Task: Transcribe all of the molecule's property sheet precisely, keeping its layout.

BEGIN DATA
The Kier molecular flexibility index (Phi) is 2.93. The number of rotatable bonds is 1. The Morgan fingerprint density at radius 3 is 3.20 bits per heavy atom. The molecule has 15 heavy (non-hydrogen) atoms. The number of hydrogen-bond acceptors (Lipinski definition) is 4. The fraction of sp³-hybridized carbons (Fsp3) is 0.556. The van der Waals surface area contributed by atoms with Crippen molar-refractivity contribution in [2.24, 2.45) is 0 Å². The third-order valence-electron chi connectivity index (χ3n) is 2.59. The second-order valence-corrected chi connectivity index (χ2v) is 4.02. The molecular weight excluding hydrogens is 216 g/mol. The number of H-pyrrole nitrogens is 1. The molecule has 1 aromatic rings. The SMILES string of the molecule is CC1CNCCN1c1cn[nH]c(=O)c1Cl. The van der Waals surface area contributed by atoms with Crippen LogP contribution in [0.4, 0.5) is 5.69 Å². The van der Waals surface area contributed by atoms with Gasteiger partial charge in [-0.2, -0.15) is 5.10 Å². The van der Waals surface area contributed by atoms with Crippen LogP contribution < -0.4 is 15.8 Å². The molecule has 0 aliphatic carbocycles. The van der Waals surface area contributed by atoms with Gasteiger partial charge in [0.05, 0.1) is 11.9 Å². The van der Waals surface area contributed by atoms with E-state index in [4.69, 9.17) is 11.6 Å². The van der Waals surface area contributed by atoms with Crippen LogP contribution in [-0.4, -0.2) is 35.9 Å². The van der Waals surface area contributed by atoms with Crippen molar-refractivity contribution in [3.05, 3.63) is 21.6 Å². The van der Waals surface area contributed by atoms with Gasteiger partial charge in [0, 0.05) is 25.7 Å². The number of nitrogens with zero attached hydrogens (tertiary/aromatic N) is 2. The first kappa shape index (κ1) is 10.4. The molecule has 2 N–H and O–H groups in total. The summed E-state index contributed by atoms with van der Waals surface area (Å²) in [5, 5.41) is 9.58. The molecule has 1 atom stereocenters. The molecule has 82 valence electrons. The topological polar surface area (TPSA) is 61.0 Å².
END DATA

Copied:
The Kier molecular flexibility index (Phi) is 2.93. The number of rotatable bonds is 1. The Morgan fingerprint density at radius 3 is 3.20 bits per heavy atom. The molecule has 15 heavy (non-hydrogen) atoms. The number of hydrogen-bond acceptors (Lipinski definition) is 4. The fraction of sp³-hybridized carbons (Fsp3) is 0.556. The van der Waals surface area contributed by atoms with Crippen molar-refractivity contribution in [2.24, 2.45) is 0 Å². The third-order valence-electron chi connectivity index (χ3n) is 2.59. The second-order valence-corrected chi connectivity index (χ2v) is 4.02. The molecular weight excluding hydrogens is 216 g/mol. The number of H-pyrrole nitrogens is 1. The molecule has 1 aromatic rings. The SMILES string of the molecule is CC1CNCCN1c1cn[nH]c(=O)c1Cl. The van der Waals surface area contributed by atoms with Crippen LogP contribution in [0.4, 0.5) is 5.69 Å². The van der Waals surface area contributed by atoms with Gasteiger partial charge in [-0.2, -0.15) is 5.10 Å². The van der Waals surface area contributed by atoms with Crippen LogP contribution < -0.4 is 15.8 Å². The molecule has 0 aliphatic carbocycles. The van der Waals surface area contributed by atoms with Gasteiger partial charge in [0.05, 0.1) is 11.9 Å². The van der Waals surface area contributed by atoms with E-state index in [4.69, 9.17) is 11.6 Å². The van der Waals surface area contributed by atoms with Crippen LogP contribution in [-0.4, -0.2) is 35.9 Å². The van der Waals surface area contributed by atoms with Crippen molar-refractivity contribution in [3.05, 3.63) is 21.6 Å². The van der Waals surface area contributed by atoms with Gasteiger partial charge in [0, 0.05) is 25.7 Å². The number of nitrogens with zero attached hydrogens (tertiary/aromatic N) is 2. The first kappa shape index (κ1) is 10.4. The molecule has 2 N–H and O–H groups in total. The summed E-state index contributed by atoms with van der Waals surface area (Å²) in [5, 5.41) is 9.58. The molecule has 1 atom stereocenters. The molecule has 82 valence electrons. The topological polar surface area (TPSA) is 61.0 Å².